There is only one word to describe the mandate of the incoming administration: “cruel.”

By Andrew J. Pridgen

Donald J. Trump is a cruel human being. He is a cruel husband. He is a cruel father. He is a cruel businessman. And I’m sure were he to have ever opened his cruel heart long enough to have one, he would be the cruelest of all dog owners.

He is cruel to his peers, cruel to his partners, cruel to his subordinates (whom he views as everyone.) He is friendless and unaware. His tired old tagline is one of the most cruel phrases known to the common worker, “You’re fired.” It’s a cruel casting off of someone despite their contributions, talents, hard work and sincere effort.

His “firings” a simple reflection of all that he does not possess.

He built a brand on cruelty. He stiffs workers. He lies to lenders and backers. He treats women like pieces of hanging meat there to satisfy his corpulent desires and to be invaded by his tiny digits. He refuses to take ownership of his actions unless someone were to lavish praise. Don’t blame me if it goes poorly, but give me credit when it does go well. That’s what the cruelest do.

Gentle people, talented people, people of courage, of letters, soft-spoken people, well-spoken people; people of ideas, of worth — people who put in the effort, invest in community, define their lives and their riches upon whether they made someone else’s day just a little bit better — he has no time or use for them. His insults of civil rights soldiers, honest politicians, volunteers, activists, actors, musicians, families of fallen veterans, writers and scientists are offset by the fact that he seems to admire only people who are as corrupt, classless, dishonest and…cruel as he.

Dictators, in other words.

His followers are cruel too. They shove enlightenment out of the way like it’s something obstructing their path to checkout on Black Friday. They use coded words and phrases to degrade. They are all-too-willing to cast away forbearance, kindness, understanding, kinship …even their own health and happiness, in order to witness others hit bottom. To a person, they get off on watching someone else flail. They are turned on by suffering. They let cruelty fester and release like some sad, lonely revenge porn-fueled orgasm.

Mr. Trump Saturday in a pair of early morning tweets said Representative John Lewis, one of this country’s foremost leaders in kindness and compassion and a living legend of the Civil Rights movement, was “All talk, talk, talk — no action or results. Sad!” This of a man who was arrested 43 times and beaten within inches of his life to stand up for what’s right. A man whose life is defined by anything but inaction in the face of unrelenting odds.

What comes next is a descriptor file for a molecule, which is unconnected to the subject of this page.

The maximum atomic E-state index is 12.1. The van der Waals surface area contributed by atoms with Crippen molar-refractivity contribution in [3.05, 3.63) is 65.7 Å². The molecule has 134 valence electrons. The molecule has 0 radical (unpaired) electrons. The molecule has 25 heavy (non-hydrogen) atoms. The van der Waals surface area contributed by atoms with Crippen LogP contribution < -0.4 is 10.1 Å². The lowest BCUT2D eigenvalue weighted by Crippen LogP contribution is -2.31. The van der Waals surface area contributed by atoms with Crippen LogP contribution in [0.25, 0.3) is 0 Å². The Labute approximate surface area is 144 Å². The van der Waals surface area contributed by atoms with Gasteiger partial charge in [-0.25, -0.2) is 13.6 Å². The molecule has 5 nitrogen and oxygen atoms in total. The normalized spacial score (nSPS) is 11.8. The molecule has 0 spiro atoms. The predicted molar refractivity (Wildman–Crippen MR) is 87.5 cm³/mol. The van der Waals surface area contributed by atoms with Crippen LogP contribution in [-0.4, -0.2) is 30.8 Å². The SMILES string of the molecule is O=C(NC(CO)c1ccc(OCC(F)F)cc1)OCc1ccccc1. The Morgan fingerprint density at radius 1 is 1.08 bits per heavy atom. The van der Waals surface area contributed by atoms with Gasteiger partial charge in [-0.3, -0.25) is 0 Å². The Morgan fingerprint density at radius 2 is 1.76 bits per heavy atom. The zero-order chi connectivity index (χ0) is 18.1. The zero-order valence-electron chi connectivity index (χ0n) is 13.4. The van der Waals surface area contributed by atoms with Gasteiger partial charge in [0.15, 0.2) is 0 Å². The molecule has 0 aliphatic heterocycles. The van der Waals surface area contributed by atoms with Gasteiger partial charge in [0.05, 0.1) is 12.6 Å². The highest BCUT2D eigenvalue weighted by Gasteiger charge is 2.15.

Trump’s cruelty, in other words, is boundless. Joyless as it is, it is not something he tries to obscure — and his followers feed off it. His cruelty is also something he neither understands nor controls. It is a strange thing to watch, really. Once good folks, God-fearing conservatives who used to fancy themselves a one of a thousand points of light in a country that prides itself in its goodness, a shining city on a hill, its family values at its core, now are hell bent on dismay, death and destruction: Building an industrial war complex, militarizing the police, privatizing prisons and schools and utilities, oppressing and imprisoning those who practice freedom of speech and religion, promoting the doctrine of authoritarian leaders and elevating heads of corporations and military into the highest seats of power in what was once a civilian-led democracy. They are laughing at the misfortunes of others while they actively work to take their own rights away. It is as if they are delivering their own angry, fetid corpses to the stockade.

The reality is America is as much an idea as it is a real thing. We are who we think we are and who we say we are and the actions we put on display. You can see the cruelty coursing through our national dialogue contort those who have exchanged civility for evil, for power, for wealth — their faces ever mangled by unquenchable desire: Jason Chaffetz, Paul Ryan, Mitch McConnell, to name a few. These are men who once believed in the principles of constitutional republicanism, who used their power during the Obama administration to investigate, decry and obstruct. Now that they have the ball they are on self-destruct mode, Bringing down the norms of governance in exchange for ultimate fuck you power. Their names will be synonymous in history with the disease of self-aggrandizement that helped tear apart the fabric of this nation and they will live, forever in infamy, as the cripplers of the faith and the destroyers of the people.

They have succumbed to cruelty. Welcomed it even. They fostered it and nurtured it. And they bask in its full-tilt display.

And let it be known, cruel is a flame-out position. It is consuming and brief but the conflagration will be staggering and mighty. Also, and this is most important, if we do not stand up to cruelty, if we duck and cover and bury our faces in our elbows and obscure our mouths with our cupped hands and stay silent through this and hope that everything will be fine, then we are just as guilty as they are.

So that’s the thing, that’s why people are scared, offended, afraid to speak out/trying hard to to dig in and find the courage to stand up in spite of what that might mean to their families, livelihoods and possessions. Cruelty has always coursed through the hearts of man, but it has never taken hold of the highest office in this land. Intimidation of the masses by the cruel few is here.

Enjoy your brief and devastating run you ugly wretches.

Andrew J. Pridgen is the author of the novellaBurgundy Upholstery Sky”. His first full-length novel will be released in late-2017.